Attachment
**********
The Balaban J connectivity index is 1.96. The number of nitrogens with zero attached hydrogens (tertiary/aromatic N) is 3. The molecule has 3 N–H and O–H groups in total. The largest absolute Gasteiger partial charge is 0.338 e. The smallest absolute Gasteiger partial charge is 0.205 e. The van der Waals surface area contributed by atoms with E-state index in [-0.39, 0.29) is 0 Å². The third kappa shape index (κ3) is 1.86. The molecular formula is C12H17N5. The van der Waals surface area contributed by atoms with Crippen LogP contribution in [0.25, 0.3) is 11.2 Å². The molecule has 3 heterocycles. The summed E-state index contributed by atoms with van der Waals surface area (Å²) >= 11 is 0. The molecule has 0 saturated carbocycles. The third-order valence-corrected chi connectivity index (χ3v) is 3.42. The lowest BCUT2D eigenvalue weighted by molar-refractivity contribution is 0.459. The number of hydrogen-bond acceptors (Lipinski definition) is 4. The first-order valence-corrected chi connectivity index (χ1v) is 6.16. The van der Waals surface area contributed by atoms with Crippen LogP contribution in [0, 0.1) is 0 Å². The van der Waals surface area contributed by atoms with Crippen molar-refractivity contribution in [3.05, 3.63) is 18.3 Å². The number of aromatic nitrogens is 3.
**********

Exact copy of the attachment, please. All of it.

The Balaban J connectivity index is 1.96. The number of nitrogens with zero attached hydrogens (tertiary/aromatic N) is 3. The molecule has 3 N–H and O–H groups in total. The largest absolute Gasteiger partial charge is 0.338 e. The smallest absolute Gasteiger partial charge is 0.205 e. The van der Waals surface area contributed by atoms with E-state index in [-0.39, 0.29) is 0 Å². The third kappa shape index (κ3) is 1.86. The molecular formula is C12H17N5. The van der Waals surface area contributed by atoms with Crippen LogP contribution in [0.25, 0.3) is 11.2 Å². The molecule has 3 heterocycles. The summed E-state index contributed by atoms with van der Waals surface area (Å²) >= 11 is 0. The molecule has 0 saturated carbocycles. The third-order valence-corrected chi connectivity index (χ3v) is 3.42. The lowest BCUT2D eigenvalue weighted by molar-refractivity contribution is 0.459. The number of hydrogen-bond acceptors (Lipinski definition) is 4. The first-order valence-corrected chi connectivity index (χ1v) is 6.16. The van der Waals surface area contributed by atoms with Crippen LogP contribution in [0, 0.1) is 0 Å². The van der Waals surface area contributed by atoms with Crippen molar-refractivity contribution in [3.05, 3.63) is 18.3 Å². The number of aromatic nitrogens is 3.